# Proofs Using Upper Triangular Form Over $\mathbb{C}$

I recently came across a proof for Cayley-Hamilton for any upper triangular matrix and then generalizing to all square matrices over $$\mathbb{C}$$. There was no explanation as to why we can generalize to all square matrices, why can we? Is this useful for other proofs in linear algebra that come to mind?

The Cayley-Hamilton theorem can be stated as $$\chi_A(A) = 0$$ for any matrix $$A \in \mathsf{M}_n\mathbb{C}$$, where $$\chi_A$$ is its characteristic polynomial.

Note that in general if $$p(A) = 0$$ for some polynomial $$p$$, then $$p(BAB^{-1}) = 0$$ for any other matrix $$B$$, as $$p(A) = Bp(A)B^{-1}$$.

Now, take a complex matrix $$A$$. Since $$\chi_A$$ is a complex polynomial, it has a root $$\alpha \in \mathbb{C}$$. Take an eigenvector $$v$$ of eigenvalue $$\alpha$$ and complete to a basis of $$\mathbb{C}^n$$. Thus, via a change of basis we have

$$BAB^{-1} = \begin{pmatrix}\tilde{A} & 0 \\ * &\alpha\end{pmatrix}$$

for some invertible matrix $$B$$. That is, the final column have all zeroes except in the last entry, which is $$\alpha$$. Proceeding inductively on $$\tilde{A}$$, one sees that there exists a basis $$\mathcal{B}$$ whose "change of basis matrix" $$B$$ satisfies that $$BAB^{-1}$$ is lower triangular. But then again, we could have done this with $$A^t$$ and via transposing, we have seen that

Proposition. Let $$A \in \mathsf{M}_n\mathbb{C}$$. There exists $$B \in \mathsf{M}_n\mathbb{C}$$ such that $$BAB^{-1}$$ is upper triangular.

So, define $$U = BAB^{-1}$$. Equivalently, we ahve $$B^{-1}UB = A$$ and so by the version of Cayley-Hamilton that you know,

$$\chi_U(A) = \chi_U(B^{-1}UB) = B^{-1}\chi_U(U)B = 0.$$

To finish, it suffices to see that $$\chi_U = \chi_A$$. But this is a general fact of similar matrices,

\begin{align} \chi_U &= \det(U-xI) = \det(BAB^{-1}-xBB^{-1})\\ &= \det(B(A-xI)B^{-1}) = \det B \det(A-xI)\det B^{-1}\\ &= \det(A-xI) = \chi_A. \end{align}

I can't recall other proofs that do these right now, but I remember using the aforementioned proposition more than once.

If you build the theory talking about linear transformations, then everything is invariant with respect to a change of basis. Hence when you need to actually compute something, you can choose a basis which makes your matrix upper triangular, as these are (potentially) more manageable.

Note that we have strongly used that the base field here is algebraically closed (but nothing else).

Edit: to expand on my comment, let $$p = a_nX^n + \cdots + a_0$$. Then,

\begin{align} p(CAC^{-1}) &= \sum_{i=0}^na_i(CAC^{-1})^i = \sum_{i=0}^na_iCA^iC^{-1}\\ &= \sum_{i=0}^nCa_iA^iC^{-1} = C \left(\sum_{i=0}^na_iA^i\right)C^{-1} = Cp(A)C^{-1}. \end{align}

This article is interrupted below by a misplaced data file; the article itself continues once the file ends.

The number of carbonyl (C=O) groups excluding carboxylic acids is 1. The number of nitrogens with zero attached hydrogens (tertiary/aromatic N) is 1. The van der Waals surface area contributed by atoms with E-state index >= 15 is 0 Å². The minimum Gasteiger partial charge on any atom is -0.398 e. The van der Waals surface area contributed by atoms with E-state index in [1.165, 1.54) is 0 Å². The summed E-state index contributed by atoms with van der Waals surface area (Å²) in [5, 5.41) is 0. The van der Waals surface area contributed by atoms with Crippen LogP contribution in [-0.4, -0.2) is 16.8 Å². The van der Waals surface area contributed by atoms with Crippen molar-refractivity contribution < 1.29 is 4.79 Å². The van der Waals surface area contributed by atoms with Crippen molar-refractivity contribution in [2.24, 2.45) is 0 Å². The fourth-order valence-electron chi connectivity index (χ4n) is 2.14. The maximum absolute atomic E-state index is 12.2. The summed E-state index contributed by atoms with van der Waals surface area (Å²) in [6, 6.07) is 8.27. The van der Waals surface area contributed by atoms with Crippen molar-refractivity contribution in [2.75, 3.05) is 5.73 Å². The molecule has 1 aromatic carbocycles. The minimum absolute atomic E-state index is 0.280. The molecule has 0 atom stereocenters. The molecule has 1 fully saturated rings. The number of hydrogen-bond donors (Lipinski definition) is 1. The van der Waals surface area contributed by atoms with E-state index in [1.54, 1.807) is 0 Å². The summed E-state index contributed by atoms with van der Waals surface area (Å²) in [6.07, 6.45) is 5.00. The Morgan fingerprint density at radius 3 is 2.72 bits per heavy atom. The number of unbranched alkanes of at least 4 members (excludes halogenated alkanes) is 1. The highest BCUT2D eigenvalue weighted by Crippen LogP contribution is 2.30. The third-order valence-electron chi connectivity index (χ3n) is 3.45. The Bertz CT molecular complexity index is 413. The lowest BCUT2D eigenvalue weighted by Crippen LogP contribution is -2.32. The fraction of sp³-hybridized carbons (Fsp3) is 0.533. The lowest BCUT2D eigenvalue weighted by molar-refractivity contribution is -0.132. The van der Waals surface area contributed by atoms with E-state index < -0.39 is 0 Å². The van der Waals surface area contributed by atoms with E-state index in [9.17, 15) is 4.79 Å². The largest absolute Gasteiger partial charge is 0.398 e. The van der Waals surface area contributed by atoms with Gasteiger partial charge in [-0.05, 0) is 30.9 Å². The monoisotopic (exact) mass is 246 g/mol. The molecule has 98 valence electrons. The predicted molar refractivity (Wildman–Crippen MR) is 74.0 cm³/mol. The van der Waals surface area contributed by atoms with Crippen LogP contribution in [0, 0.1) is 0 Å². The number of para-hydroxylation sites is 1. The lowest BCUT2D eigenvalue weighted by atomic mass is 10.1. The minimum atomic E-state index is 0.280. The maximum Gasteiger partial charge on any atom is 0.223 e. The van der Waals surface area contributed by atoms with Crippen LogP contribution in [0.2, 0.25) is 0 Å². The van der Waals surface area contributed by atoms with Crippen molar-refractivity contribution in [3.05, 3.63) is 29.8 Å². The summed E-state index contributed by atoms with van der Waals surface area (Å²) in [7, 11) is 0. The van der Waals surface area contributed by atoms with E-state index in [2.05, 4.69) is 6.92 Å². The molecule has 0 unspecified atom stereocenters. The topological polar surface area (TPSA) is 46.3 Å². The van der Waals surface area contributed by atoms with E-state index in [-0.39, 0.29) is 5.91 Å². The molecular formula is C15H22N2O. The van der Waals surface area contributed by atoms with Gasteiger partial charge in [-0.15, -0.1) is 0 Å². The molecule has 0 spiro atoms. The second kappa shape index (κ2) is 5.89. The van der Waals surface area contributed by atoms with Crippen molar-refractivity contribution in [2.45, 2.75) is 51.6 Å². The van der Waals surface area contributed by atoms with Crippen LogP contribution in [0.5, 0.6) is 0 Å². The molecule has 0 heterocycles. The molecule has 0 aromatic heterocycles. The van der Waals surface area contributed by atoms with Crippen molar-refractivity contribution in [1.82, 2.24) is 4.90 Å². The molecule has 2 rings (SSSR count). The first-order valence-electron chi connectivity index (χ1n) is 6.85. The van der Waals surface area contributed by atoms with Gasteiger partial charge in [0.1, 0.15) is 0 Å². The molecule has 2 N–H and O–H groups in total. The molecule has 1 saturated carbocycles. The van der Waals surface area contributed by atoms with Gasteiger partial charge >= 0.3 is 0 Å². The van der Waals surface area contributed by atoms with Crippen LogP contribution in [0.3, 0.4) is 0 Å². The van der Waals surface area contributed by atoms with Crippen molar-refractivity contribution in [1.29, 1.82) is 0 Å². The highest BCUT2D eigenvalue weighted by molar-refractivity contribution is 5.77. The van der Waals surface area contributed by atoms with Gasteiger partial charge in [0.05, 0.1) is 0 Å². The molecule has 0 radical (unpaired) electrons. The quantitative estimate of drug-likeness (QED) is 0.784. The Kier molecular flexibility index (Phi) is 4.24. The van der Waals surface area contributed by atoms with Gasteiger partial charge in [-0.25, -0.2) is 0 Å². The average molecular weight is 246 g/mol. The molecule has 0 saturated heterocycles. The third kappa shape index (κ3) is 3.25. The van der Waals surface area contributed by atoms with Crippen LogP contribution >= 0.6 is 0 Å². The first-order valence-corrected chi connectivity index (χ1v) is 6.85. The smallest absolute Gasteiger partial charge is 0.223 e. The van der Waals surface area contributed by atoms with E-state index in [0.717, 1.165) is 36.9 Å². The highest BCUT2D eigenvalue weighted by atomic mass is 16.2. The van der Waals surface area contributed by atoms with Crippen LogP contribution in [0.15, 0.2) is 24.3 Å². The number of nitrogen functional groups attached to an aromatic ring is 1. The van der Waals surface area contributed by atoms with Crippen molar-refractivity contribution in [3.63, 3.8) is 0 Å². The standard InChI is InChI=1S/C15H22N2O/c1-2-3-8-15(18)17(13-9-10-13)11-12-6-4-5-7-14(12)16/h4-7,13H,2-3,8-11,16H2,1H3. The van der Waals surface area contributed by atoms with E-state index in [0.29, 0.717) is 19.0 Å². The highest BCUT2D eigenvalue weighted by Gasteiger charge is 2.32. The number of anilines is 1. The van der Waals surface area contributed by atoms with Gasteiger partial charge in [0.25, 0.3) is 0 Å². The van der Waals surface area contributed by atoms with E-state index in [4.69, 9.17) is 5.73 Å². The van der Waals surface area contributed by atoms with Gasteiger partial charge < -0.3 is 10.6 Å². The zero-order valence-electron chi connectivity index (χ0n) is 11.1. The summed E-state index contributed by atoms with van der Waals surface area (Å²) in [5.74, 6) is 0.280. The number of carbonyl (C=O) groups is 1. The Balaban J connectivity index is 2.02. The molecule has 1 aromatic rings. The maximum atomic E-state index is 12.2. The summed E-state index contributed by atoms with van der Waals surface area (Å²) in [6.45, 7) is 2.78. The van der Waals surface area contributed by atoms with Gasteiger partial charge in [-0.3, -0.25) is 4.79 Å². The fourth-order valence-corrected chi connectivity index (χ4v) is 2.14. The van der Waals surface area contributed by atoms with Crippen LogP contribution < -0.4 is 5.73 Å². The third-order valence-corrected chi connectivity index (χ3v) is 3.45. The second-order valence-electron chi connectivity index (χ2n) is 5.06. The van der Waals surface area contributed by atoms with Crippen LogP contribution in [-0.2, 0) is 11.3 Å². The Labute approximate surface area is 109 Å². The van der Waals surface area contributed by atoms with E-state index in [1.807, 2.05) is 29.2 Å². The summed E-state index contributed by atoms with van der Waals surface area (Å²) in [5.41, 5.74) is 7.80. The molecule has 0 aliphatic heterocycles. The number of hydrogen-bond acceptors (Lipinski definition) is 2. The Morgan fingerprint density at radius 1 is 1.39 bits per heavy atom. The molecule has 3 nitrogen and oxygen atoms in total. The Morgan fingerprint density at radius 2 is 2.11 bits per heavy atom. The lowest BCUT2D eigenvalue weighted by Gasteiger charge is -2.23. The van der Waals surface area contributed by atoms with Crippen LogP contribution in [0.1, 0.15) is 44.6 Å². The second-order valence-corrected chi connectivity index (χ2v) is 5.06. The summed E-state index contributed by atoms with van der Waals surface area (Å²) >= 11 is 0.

Here we use that $$\lambda CA = C\lambda A$$ for any scalar $$\lambda$$ and matrices $$A,C$$ and that

\begin{align} (CAC^{-1})^i &= CAC^{-1}CAC^{-1} \cdots CAC^{-1}CAC^{-1}\\ &= CA \cdot I \cdot A \cdot I \cdots \cdot I \cdot A \cdot I \cdot AC^{-1}\\ &= CA^iC^{-1} \end{align}

for each $$i$$ (a more formal argument can be done via induction).

• Thank you! For clarification, why can one pull the transformation matrix out of the polynomial without applying the polynomial? It seems unintuitive... Commented May 29, 2019 at 20:12
• This is because $\lambda CAC^{-1} = C(\lambda A)C^{-1}$ and $(CAC^{-1})^k = CA^kC^{-1}$. Then, we can apply this to each monomial and regroup the terms. Commented May 29, 2019 at 20:16

This is because if $$A \in M_{n \times n}(\mathbb{C})$$, then the characteristic polynomial of $$A$$, $$P_A(t)$$ splits (because $$\mathbb{C}$$ is algebraically closed). Since the characteristic polynomial splits, $$A$$ is similar to an upper triangular matrix $$U$$. Since you already know Cayley-Hamilton to be true for $$U$$, you can deduce that it is true for $$A$$ as well (since similar matrices have the same characteristic polynomial). To see why $$A$$ is similar to an upper triangular matrix, I see $$2$$ possibilities:

1. If you know about the Jordan Canonical Form, this is trivial, because every matrix is similar to its JCF, and the JCF is triangular (upper-triangular if you arrange the change of basis matrix appropriately).
2. Another method is Schur's decomposition (I believe this is the correct name). For a proof of this, see for example Friedberg, Insel, Spence theorem 6.14.

I'm a bit rusty so I can't think of other ways to prove that $$A$$ is similar to an upper triangular matrix $$U$$. Perhaps others can provide more methods.

EDITED: An alternative approach proves the Cayley-Hamilton theorem without ever using determinants, see Theorem 8.37 of the third edition of Linear Algebra Done Right, (or more briefly Theorem 5.2 by the same author here).

As to the brunt of the question, Theorem 5.13 of Axler's textbook shows how over $$\mathbb{C}$$, square matrices are triangularisable, and so we may interchange the two.

• The first link in the answer above is to an unauthorized version of a copyrighted book. More importantly, that link goes to the second edition of Linear Algebra Done Right. Multiple improvements were made for the third edition (linear.axler.net). Commented May 30, 2019 at 1:02
• I am very sorry - I can edit it out should you wish. It was simply the first link that appeared when I googled the book title. Thank you very much for the up to date information. Commented May 30, 2019 at 17:44
• Thank you for your comment above. It would indeed be better to remove the link to an obsolete and unauthorized version. The proof of the Cayley-Hamilton Theorem without using determinants is in Theorem 8.37 of the third edition of Linear Algebra Done Right. Thanks again. Commented May 30, 2019 at 23:00